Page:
Korean Film Nights: Labour(s) of Love

The Korean Cultural Centre UK is proud to welcome you back to this year’s documentary strand of our Korean Film Nights, a year-round programme of film screenings and discussions. Following on from 2022’s theme Living Memories, which focused on preserving memories and the truth through documentary, we continue to investigate the documentary form with our new season Labour(s) of Love, curated by MA film students from Birkbeck, University of London. By examining the lives of workers whose labour shapes the fabric of the world we live in, the meaning of ‘labour’ will be shown to inhabit life-structuring activities that promote community, passion, love, and not just arduous handiwork.


This selection considers documentary as a tool that can galvanise labourers into unionising while revering them for their often under-looked roles in defining modern society. By inspecting the individual acts of passion that go into each documented act of labour, the films propose that labour is often inseparable from an act of love as we witness how the workers’ambitions transform the world around us. These passionate pursuits range from the celebration of an architect’s life-long vision to the work that is put into forging long-term loving relationships. The eclectic mix of work presented in the series not only celebrates how labour works as a guiding principle in our lives but offers suggestions into how labour should be regulated under political systems to respect the livelihoods of the labourers in question.


We begin our programme by looking at labour in its most distilled form with Kim Jeong-keun’s Underground (2019). The film provides a detailed account of what goes into upkeeping a successful metropolitan subway system by following the metro workers of Busan. Through hypnotic sequences of labour in action, and fly-on-the-wall accounts of the behind the scenes bureaucracy, the audience comes to understand the intricate marvel that is the metro system while developing an understanding of why metro workers have to strike to defend their rights.


While Underground is a holistic look at labour under the banner of a large organisation, the core of our program focuses on microcosmic variations of labour with Jeong Jae-eun’s Talking Architect (2012) and Kwon Woo-jung’s Earth’s Women (2010). Talking Architect follows the free-spirited architect Chung Gu-yon in the days leading up to an exhibition celebrating his life work. Jeong’s gentle observations present Gu-yon with the opportunity to elaborate upon the artistic process that guides his work and reveals how an artist’s genuine love of their craft can develop the world around them, and the frustrations that can develop when corporate greed holds his chosen art form hostage.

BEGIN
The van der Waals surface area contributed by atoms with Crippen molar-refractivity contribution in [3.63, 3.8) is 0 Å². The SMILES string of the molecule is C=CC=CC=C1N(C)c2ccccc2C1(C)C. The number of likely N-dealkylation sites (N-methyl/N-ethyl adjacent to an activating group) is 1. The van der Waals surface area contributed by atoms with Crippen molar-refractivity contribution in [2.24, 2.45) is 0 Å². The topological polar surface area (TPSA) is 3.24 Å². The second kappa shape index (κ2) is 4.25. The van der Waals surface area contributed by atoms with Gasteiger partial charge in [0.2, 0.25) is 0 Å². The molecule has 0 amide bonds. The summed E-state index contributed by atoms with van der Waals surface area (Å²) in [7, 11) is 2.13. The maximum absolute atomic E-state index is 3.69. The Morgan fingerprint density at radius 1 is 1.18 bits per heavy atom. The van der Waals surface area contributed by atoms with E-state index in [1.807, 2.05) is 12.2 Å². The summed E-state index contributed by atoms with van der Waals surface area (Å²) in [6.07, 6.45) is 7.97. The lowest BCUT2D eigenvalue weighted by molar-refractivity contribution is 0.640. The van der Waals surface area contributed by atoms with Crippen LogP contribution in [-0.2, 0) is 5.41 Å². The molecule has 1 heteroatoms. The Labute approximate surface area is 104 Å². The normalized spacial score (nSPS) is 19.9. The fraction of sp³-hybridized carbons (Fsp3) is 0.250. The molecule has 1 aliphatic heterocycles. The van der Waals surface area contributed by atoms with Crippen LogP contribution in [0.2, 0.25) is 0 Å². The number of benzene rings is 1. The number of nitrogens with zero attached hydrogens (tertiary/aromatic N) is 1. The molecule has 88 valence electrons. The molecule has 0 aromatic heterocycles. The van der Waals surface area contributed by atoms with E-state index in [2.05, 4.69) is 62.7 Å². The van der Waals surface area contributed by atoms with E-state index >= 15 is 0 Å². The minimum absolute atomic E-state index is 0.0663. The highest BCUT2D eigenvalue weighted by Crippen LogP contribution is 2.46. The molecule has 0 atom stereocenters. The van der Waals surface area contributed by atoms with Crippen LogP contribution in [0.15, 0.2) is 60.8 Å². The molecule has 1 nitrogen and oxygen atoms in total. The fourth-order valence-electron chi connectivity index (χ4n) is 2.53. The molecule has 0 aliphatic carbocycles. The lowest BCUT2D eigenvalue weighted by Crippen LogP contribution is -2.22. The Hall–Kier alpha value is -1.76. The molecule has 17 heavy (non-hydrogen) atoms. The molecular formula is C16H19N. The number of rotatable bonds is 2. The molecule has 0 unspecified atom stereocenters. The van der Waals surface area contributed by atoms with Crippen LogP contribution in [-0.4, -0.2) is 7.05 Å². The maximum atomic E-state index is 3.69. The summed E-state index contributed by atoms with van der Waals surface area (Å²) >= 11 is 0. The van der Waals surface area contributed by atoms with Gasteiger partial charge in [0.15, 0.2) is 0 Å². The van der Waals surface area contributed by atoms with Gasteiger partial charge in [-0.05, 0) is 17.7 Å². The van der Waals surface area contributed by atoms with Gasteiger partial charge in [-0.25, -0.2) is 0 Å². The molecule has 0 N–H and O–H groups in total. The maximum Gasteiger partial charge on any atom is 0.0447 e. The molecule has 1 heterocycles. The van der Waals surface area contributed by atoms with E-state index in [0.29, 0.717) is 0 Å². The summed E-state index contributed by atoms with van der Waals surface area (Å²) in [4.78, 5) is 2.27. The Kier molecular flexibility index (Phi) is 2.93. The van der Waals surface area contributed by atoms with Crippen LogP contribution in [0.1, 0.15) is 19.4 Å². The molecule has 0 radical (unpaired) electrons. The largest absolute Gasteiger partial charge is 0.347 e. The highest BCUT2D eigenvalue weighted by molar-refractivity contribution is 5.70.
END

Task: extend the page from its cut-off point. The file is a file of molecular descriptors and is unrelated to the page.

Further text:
Continuing the pursuit of personal labours of love, Earth’s Women concerns itself with the lives of three women with lifelong interests in agriculture. Through the labour of these salt of the earth farmers, the significance of labour’s importance in upkeeping our daily existence becomes apparent. Like with many people, the work for these women does not end at 5 o’clock: labour’s day-long hold is documented via the political activism and care work of the women; they are defined not by a singular form of labour, but the labour that occurs around them and provides self-fulfilment all year-round.


After seeing labour manifested in various guises, the programme culminates by considering it in its most abstract form: labour as an act of love and compassion. Jin Mo-young’s My Love, Don’t Cross That River (2014) reveals that the prior acts of labour (infrastructure, architecture, and farming) are necessary in permitting a seventy year relationship between two people to blossom healthily. The lifelong commitment between an elderly married couple is put under tender examination as Jin documents in devastating detail the care Kang Kye-yeol puts into supporting her dying nonagenarian husband. Although the subject matter is forlorn, Kye-yeol’s arduous labour reveals a lifetime commitment to loving, and the long shots of her labour sublimate the quotidian activities of her life. The couple’s story, and the rest of Labour(s) of Love, invites you to deliberate upon the role of labour in your life and the world around you.


Kat Haylett, Harry Bayley, Marcus Munroe, Raquel Morais, & Tyia Burnett